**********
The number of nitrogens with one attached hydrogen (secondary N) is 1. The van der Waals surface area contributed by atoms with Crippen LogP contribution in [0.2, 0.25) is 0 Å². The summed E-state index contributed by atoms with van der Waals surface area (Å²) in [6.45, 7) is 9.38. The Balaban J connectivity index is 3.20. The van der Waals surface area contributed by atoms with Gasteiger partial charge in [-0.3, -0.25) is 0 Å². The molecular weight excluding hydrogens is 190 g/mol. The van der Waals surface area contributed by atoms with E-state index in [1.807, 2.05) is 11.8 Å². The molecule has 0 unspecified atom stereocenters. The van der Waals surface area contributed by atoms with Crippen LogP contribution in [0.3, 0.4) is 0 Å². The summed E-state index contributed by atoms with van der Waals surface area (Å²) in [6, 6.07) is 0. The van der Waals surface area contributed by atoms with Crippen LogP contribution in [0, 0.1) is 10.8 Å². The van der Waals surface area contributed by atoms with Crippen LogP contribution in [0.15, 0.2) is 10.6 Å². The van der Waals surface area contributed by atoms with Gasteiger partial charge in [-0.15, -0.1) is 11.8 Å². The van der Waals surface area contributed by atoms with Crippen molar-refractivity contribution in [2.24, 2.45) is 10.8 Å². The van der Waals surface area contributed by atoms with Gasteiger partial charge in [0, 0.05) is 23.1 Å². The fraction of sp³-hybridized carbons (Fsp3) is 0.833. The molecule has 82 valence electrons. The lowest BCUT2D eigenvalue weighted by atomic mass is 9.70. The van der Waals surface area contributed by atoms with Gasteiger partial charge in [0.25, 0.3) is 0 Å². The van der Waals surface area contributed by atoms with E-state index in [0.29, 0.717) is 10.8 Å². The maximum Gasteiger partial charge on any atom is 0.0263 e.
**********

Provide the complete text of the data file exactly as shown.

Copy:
The number of nitrogens with one attached hydrogen (secondary N) is 1. The van der Waals surface area contributed by atoms with Crippen LogP contribution in [0.2, 0.25) is 0 Å². The summed E-state index contributed by atoms with van der Waals surface area (Å²) in [6.45, 7) is 9.38. The Balaban J connectivity index is 3.20. The van der Waals surface area contributed by atoms with Gasteiger partial charge in [-0.3, -0.25) is 0 Å². The molecular weight excluding hydrogens is 190 g/mol. The van der Waals surface area contributed by atoms with E-state index in [1.807, 2.05) is 11.8 Å². The molecule has 0 unspecified atom stereocenters. The van der Waals surface area contributed by atoms with Crippen LogP contribution in [0.3, 0.4) is 0 Å². The summed E-state index contributed by atoms with van der Waals surface area (Å²) in [6, 6.07) is 0. The van der Waals surface area contributed by atoms with Crippen LogP contribution in [0, 0.1) is 10.8 Å². The van der Waals surface area contributed by atoms with Crippen LogP contribution in [0.15, 0.2) is 10.6 Å². The van der Waals surface area contributed by atoms with Gasteiger partial charge in [-0.15, -0.1) is 11.8 Å². The van der Waals surface area contributed by atoms with Crippen molar-refractivity contribution in [2.24, 2.45) is 10.8 Å². The van der Waals surface area contributed by atoms with Gasteiger partial charge in [0, 0.05) is 23.1 Å². The fraction of sp³-hybridized carbons (Fsp3) is 0.833. The molecule has 82 valence electrons. The lowest BCUT2D eigenvalue weighted by atomic mass is 9.70. The van der Waals surface area contributed by atoms with Gasteiger partial charge in [0.25, 0.3) is 0 Å². The van der Waals surface area contributed by atoms with E-state index in [0.29, 0.717) is 10.8 Å². The maximum Gasteiger partial charge on any atom is 0.0263 e.